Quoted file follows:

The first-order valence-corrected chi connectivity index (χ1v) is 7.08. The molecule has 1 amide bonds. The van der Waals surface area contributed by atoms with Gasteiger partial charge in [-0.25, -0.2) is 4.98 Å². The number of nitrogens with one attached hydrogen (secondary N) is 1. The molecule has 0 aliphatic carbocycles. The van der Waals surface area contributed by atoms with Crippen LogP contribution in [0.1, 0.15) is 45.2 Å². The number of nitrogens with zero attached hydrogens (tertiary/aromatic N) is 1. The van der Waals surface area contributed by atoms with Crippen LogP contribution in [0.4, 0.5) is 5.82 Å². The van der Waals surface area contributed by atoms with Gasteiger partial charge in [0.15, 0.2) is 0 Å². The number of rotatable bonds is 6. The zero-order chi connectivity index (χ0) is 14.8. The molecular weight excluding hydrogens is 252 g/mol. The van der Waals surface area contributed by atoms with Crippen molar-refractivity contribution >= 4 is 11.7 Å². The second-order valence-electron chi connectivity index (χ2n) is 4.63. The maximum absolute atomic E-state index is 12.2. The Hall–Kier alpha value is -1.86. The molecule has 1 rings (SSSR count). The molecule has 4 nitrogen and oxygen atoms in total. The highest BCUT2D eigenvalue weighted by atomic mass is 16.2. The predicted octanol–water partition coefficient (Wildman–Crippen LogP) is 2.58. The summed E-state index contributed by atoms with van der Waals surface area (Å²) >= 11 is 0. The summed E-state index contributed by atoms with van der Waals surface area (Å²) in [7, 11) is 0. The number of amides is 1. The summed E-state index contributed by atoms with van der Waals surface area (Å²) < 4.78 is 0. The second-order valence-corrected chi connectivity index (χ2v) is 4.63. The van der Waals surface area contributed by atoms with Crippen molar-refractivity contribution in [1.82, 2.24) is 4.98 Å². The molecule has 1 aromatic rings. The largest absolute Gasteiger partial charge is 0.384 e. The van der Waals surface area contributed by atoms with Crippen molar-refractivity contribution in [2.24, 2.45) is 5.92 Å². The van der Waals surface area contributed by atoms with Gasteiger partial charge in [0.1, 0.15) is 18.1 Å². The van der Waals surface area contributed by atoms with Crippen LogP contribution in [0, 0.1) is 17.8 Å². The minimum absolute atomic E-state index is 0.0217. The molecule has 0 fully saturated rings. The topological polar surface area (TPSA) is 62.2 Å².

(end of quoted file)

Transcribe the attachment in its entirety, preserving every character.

The first-order valence-corrected chi connectivity index (χ1v) is 7.08. The molecule has 1 amide bonds. The van der Waals surface area contributed by atoms with Gasteiger partial charge in [-0.25, -0.2) is 4.98 Å². The number of nitrogens with one attached hydrogen (secondary N) is 1. The molecule has 0 aliphatic carbocycles. The van der Waals surface area contributed by atoms with Crippen LogP contribution in [0.1, 0.15) is 45.2 Å². The number of nitrogens with zero attached hydrogens (tertiary/aromatic N) is 1. The van der Waals surface area contributed by atoms with Crippen LogP contribution in [0.4, 0.5) is 5.82 Å². The van der Waals surface area contributed by atoms with Gasteiger partial charge in [0.15, 0.2) is 0 Å². The number of rotatable bonds is 6. The zero-order chi connectivity index (χ0) is 14.8. The molecular weight excluding hydrogens is 252 g/mol. The van der Waals surface area contributed by atoms with Crippen molar-refractivity contribution >= 4 is 11.7 Å². The second-order valence-electron chi connectivity index (χ2n) is 4.63. The maximum absolute atomic E-state index is 12.2. The Hall–Kier alpha value is -1.86. The molecule has 1 rings (SSSR count). The molecule has 4 nitrogen and oxygen atoms in total. The highest BCUT2D eigenvalue weighted by atomic mass is 16.2. The predicted octanol–water partition coefficient (Wildman–Crippen LogP) is 2.58. The summed E-state index contributed by atoms with van der Waals surface area (Å²) >= 11 is 0. The summed E-state index contributed by atoms with van der Waals surface area (Å²) in [7, 11) is 0. The number of amides is 1. The summed E-state index contributed by atoms with van der Waals surface area (Å²) < 4.78 is 0. The second-order valence-corrected chi connectivity index (χ2v) is 4.63. The van der Waals surface area contributed by atoms with Crippen molar-refractivity contribution in [1.82, 2.24) is 4.98 Å². The molecule has 1 aromatic rings. The largest absolute Gasteiger partial charge is 0.384 e. The van der Waals surface area contributed by atoms with Crippen molar-refractivity contribution in [2.24, 2.45) is 5.92 Å². The van der Waals surface area contributed by atoms with Gasteiger partial charge in [0.1, 0.15) is 18.1 Å². The van der Waals surface area contributed by atoms with Crippen LogP contribution in [0, 0.1) is 17.8 Å². The minimum absolute atomic E-state index is 0.0217. The molecule has 0 fully saturated rings. The topological polar surface area (TPSA) is 62.2 Å².